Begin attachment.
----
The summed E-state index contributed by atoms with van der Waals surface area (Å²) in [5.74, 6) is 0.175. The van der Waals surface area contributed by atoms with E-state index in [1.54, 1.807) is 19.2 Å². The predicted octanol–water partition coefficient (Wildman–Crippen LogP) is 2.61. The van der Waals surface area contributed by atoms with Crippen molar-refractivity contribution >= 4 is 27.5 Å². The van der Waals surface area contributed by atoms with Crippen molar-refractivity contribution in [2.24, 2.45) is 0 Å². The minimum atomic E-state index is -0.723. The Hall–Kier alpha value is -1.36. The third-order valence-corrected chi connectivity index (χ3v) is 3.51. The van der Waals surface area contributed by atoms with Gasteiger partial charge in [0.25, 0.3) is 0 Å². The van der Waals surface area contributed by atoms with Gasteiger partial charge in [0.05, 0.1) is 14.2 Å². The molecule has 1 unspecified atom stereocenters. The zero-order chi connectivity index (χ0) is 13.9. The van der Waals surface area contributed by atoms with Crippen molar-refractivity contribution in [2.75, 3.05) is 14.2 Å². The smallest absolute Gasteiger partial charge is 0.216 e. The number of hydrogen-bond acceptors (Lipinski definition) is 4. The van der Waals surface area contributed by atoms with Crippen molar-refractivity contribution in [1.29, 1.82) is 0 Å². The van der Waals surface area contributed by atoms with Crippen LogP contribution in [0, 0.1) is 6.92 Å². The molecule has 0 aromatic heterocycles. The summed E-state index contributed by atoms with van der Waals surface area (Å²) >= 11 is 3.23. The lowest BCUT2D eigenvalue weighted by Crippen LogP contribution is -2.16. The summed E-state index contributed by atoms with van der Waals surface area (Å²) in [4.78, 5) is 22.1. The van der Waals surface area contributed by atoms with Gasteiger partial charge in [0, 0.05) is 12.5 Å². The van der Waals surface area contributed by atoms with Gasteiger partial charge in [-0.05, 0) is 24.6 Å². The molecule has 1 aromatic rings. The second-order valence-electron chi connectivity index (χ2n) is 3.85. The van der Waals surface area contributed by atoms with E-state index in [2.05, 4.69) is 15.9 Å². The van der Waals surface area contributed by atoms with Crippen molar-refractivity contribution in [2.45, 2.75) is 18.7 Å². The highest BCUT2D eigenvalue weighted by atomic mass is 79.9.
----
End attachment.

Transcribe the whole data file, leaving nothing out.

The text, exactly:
The summed E-state index contributed by atoms with van der Waals surface area (Å²) in [5.74, 6) is 0.175. The van der Waals surface area contributed by atoms with E-state index in [1.54, 1.807) is 19.2 Å². The predicted octanol–water partition coefficient (Wildman–Crippen LogP) is 2.61. The van der Waals surface area contributed by atoms with Crippen molar-refractivity contribution >= 4 is 27.5 Å². The van der Waals surface area contributed by atoms with Crippen molar-refractivity contribution in [2.24, 2.45) is 0 Å². The minimum atomic E-state index is -0.723. The Hall–Kier alpha value is -1.36. The third-order valence-corrected chi connectivity index (χ3v) is 3.51. The van der Waals surface area contributed by atoms with Gasteiger partial charge in [0.25, 0.3) is 0 Å². The van der Waals surface area contributed by atoms with Gasteiger partial charge in [0.05, 0.1) is 14.2 Å². The molecule has 1 unspecified atom stereocenters. The zero-order chi connectivity index (χ0) is 13.9. The van der Waals surface area contributed by atoms with Crippen molar-refractivity contribution in [2.75, 3.05) is 14.2 Å². The smallest absolute Gasteiger partial charge is 0.216 e. The number of hydrogen-bond acceptors (Lipinski definition) is 4. The van der Waals surface area contributed by atoms with Crippen molar-refractivity contribution in [1.29, 1.82) is 0 Å². The van der Waals surface area contributed by atoms with Crippen LogP contribution in [0, 0.1) is 6.92 Å². The molecule has 0 aromatic heterocycles. The summed E-state index contributed by atoms with van der Waals surface area (Å²) >= 11 is 3.23. The lowest BCUT2D eigenvalue weighted by Crippen LogP contribution is -2.16. The summed E-state index contributed by atoms with van der Waals surface area (Å²) in [4.78, 5) is 22.1. The van der Waals surface area contributed by atoms with Gasteiger partial charge in [0, 0.05) is 12.5 Å². The van der Waals surface area contributed by atoms with Gasteiger partial charge in [-0.05, 0) is 24.6 Å². The molecule has 1 aromatic rings. The second-order valence-electron chi connectivity index (χ2n) is 3.85. The van der Waals surface area contributed by atoms with E-state index in [2.05, 4.69) is 15.9 Å². The van der Waals surface area contributed by atoms with Crippen molar-refractivity contribution in [2.45, 2.75) is 18.7 Å². The highest BCUT2D eigenvalue weighted by atomic mass is 79.9.